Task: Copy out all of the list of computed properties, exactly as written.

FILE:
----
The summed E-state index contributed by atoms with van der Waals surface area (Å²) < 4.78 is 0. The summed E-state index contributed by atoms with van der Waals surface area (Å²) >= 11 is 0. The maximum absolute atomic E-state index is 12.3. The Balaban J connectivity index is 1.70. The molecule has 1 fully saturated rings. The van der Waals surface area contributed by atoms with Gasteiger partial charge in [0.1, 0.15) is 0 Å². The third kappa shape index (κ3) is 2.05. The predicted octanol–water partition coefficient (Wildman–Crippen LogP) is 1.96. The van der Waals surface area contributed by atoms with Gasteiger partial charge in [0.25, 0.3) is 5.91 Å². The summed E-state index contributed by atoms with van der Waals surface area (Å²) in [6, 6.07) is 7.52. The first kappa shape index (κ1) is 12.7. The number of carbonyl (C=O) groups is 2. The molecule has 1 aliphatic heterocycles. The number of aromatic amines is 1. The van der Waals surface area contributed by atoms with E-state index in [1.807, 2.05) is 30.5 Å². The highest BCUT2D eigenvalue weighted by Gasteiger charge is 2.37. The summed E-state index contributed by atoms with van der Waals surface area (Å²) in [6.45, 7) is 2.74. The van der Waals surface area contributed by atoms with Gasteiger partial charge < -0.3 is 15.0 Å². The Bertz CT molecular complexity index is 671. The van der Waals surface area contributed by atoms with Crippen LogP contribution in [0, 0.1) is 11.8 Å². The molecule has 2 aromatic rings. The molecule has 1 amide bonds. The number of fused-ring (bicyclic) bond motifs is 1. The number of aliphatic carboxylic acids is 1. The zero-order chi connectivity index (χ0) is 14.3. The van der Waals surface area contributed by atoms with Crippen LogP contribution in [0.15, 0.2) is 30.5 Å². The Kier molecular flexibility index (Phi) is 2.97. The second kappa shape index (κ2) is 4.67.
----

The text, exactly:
The summed E-state index contributed by atoms with van der Waals surface area (Å²) < 4.78 is 0. The summed E-state index contributed by atoms with van der Waals surface area (Å²) >= 11 is 0. The maximum absolute atomic E-state index is 12.3. The Balaban J connectivity index is 1.70. The molecule has 1 fully saturated rings. The van der Waals surface area contributed by atoms with Gasteiger partial charge in [0.1, 0.15) is 0 Å². The third kappa shape index (κ3) is 2.05. The predicted octanol–water partition coefficient (Wildman–Crippen LogP) is 1.96. The van der Waals surface area contributed by atoms with Gasteiger partial charge in [0.25, 0.3) is 5.91 Å². The summed E-state index contributed by atoms with van der Waals surface area (Å²) in [6, 6.07) is 7.52. The first kappa shape index (κ1) is 12.7. The number of carbonyl (C=O) groups is 2. The molecule has 1 aliphatic heterocycles. The number of aromatic amines is 1. The van der Waals surface area contributed by atoms with E-state index in [1.807, 2.05) is 30.5 Å². The highest BCUT2D eigenvalue weighted by Gasteiger charge is 2.37. The summed E-state index contributed by atoms with van der Waals surface area (Å²) in [6.45, 7) is 2.74. The van der Waals surface area contributed by atoms with Gasteiger partial charge < -0.3 is 15.0 Å². The Bertz CT molecular complexity index is 671. The van der Waals surface area contributed by atoms with Crippen LogP contribution in [0, 0.1) is 11.8 Å². The molecule has 2 aromatic rings. The molecule has 1 amide bonds. The number of fused-ring (bicyclic) bond motifs is 1. The number of aliphatic carboxylic acids is 1. The zero-order chi connectivity index (χ0) is 14.3. The van der Waals surface area contributed by atoms with Crippen LogP contribution in [0.15, 0.2) is 30.5 Å². The Kier molecular flexibility index (Phi) is 2.97. The second kappa shape index (κ2) is 4.67.